Rendezvous owner Jimmy Green has a confession: When he took over the bar 25 years ago, he had no intention of running it for this long.
“(I didn’t) realize it’s been 25 years until I got to thinking about it. It just goes by so fast that you don’t realize it,” he said.
In that time, Green and his business have survived a fire, a heart attack and numerous bars and business that have come and gone on his block on Felix Street.
To celebrate, he’s throwing a two-day bash that will feature bands who got their start at the venue at 619 Felix St. At 10 p.m. Friday, July 12, the ’80s cover band Blue Oyster Culture Club will perform, and on Saturday, July 13, Scruffy & The Janitors and Johnny & The Riff Raff will hit the stage.
“I wanted bands that have played their first show here,” Green said.
In his time at the bar, Green has run one of the few such venues that has endured the test of time. He watched the bigger bars on the street, like the rock-themed Hammerjack’s, dance clubs like The Shaft and Club Flatline and the country-centric Buffalo Bar, rise and fall.
“In my opinion, the larger bars with 200 to 300 capacity, in this size of a town, it’s really hard for them to survive. It’s really hard because their overhead is so much and their inventory is so much because they’re so big,” he said.
He looks at bars the size of The Rendezvous and its Felix Street bar neighbors like The Tiger’s Den and Felix Street Pub as survivors because they’re small and each found its niche.
“The three of us Downtown, small places like this, it’s easy to maintain control of it. You don’t have the huge staff, inventory or overhead. It’s why I think small places survive and big places struggle,” he said.
Since Green’s takeover, it’s maintained its dark, intimate dive-bar feel. Its walls are covered with art and pictures of bands and people who have visited the establishment. It has the bare elements of a bar to keep people entertained, like shuffleboard, pool and a jukebox. But mostly, Green said, what has kept people coming back is that it’s safe and welcoming.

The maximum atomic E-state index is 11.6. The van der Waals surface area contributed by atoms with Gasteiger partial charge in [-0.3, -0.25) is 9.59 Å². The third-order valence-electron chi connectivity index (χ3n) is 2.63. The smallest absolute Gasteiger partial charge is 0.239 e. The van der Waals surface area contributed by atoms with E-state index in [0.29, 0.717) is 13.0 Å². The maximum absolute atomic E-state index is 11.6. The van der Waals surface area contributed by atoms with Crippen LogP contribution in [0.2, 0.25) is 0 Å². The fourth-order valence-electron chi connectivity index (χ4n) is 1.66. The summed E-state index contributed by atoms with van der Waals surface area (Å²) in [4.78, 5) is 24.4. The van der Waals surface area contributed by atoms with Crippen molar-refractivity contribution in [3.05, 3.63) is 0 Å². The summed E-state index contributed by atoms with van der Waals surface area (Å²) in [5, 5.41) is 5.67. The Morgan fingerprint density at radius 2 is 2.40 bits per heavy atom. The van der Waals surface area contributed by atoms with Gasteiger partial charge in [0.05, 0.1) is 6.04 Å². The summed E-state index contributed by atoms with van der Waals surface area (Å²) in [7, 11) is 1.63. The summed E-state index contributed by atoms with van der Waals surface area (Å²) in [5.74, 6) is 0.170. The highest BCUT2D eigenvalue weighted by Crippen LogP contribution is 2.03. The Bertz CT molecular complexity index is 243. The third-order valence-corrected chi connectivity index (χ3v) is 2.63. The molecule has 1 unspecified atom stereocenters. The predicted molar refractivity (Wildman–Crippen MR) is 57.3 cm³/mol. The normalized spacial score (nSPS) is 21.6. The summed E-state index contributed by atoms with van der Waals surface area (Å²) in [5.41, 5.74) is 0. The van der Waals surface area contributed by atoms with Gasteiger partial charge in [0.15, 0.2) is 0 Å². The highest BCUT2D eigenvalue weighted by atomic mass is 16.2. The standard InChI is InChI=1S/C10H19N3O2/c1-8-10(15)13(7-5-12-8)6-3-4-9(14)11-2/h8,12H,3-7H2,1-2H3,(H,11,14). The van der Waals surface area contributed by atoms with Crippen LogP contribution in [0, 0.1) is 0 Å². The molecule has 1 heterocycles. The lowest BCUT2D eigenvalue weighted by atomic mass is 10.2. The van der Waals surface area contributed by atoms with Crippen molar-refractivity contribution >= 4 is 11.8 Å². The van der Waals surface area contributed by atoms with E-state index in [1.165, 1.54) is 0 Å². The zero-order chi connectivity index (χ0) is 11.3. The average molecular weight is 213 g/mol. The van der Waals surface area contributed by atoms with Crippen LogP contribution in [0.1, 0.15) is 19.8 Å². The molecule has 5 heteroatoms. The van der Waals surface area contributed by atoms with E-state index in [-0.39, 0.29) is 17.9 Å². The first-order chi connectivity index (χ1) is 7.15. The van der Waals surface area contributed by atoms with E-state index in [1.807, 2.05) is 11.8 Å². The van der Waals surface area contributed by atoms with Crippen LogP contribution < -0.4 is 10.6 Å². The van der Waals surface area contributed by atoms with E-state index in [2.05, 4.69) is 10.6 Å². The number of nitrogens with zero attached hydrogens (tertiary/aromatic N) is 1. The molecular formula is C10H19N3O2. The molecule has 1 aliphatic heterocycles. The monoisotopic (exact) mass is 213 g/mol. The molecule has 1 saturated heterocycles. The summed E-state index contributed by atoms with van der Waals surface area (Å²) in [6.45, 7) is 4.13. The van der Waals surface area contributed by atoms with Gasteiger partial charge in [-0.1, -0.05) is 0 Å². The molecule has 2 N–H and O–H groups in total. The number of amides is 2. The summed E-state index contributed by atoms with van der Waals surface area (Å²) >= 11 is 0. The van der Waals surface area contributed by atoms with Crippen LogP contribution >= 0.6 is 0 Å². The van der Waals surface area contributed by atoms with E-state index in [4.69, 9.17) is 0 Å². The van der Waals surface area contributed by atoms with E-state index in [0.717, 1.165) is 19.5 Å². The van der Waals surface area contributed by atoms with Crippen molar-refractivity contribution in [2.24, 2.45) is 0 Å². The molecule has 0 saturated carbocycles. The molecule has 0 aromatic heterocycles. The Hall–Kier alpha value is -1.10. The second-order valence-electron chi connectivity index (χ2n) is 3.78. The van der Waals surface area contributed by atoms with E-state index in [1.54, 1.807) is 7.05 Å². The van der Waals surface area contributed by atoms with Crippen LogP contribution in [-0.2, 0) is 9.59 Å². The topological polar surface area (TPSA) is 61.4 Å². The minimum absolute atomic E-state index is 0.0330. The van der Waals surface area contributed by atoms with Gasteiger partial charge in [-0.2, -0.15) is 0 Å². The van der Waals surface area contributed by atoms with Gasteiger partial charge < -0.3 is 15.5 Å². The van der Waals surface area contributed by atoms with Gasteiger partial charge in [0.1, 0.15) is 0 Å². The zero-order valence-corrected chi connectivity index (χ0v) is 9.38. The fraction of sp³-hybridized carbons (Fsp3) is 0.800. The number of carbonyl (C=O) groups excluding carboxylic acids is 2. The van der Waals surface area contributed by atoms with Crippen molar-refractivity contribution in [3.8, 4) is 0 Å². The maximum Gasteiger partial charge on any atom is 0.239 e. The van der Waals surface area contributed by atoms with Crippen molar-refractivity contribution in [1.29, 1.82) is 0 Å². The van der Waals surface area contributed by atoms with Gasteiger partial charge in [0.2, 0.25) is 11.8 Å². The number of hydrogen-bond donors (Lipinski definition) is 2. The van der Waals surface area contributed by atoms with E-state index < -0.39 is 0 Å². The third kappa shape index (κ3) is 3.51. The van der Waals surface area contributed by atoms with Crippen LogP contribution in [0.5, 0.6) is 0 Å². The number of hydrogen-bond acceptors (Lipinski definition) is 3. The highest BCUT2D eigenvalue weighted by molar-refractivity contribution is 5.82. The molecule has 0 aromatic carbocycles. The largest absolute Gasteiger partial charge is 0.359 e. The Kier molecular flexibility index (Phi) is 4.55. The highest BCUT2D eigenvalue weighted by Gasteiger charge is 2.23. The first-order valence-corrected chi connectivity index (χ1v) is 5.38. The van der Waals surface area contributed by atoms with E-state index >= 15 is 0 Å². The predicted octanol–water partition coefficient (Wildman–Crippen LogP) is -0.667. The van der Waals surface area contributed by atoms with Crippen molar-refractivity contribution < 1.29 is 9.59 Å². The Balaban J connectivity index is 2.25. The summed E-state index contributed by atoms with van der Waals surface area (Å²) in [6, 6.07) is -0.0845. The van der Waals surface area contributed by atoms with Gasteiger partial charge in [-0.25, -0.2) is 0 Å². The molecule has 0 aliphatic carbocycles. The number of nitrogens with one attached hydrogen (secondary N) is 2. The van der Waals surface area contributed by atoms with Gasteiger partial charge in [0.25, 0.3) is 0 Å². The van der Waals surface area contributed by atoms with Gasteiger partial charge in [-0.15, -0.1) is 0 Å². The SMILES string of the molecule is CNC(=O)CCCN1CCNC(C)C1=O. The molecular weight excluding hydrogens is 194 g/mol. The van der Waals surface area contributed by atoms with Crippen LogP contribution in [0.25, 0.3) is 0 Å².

“I’ve learned over the years (that) if you treat people like they’re welcome here and let them know that we appreciate them ... then they’re going to come back,” he said.
The proof that business mindset works is that his clientele is generational, with children of former Vous faithful becoming regulars.
“The people that were coming in 20 to 25 years ago, people that were frequent regulars, now their kids are coming in. They’ll say ‘You know my mom and dad.’ And I’ll say ‘Who’s your mom and dad?’ They answer and I’m like ‘Oh yeah! They used to come in here years ago!’ It’s always fun,” he said.
What’s the secret to keeping his customers happy? Green said it’s all about adjusting.
“You can’t become stale. You’ve got to keep inventing. You’ve got to keep creating,” he said.
Green said for the B.O.C.C. show, he’s trying to get as many of his former bartenders back for a group photo. He’s also looking forward to seeing some of his old customers come back because he promises there won’t be a 50th anniversary.
“I appreciate everyone coming in and sticking with me. But I’m not going to be at (The Vous) another 25 years,” he said, laughing.
— Andrew Gaug | St. Joe Live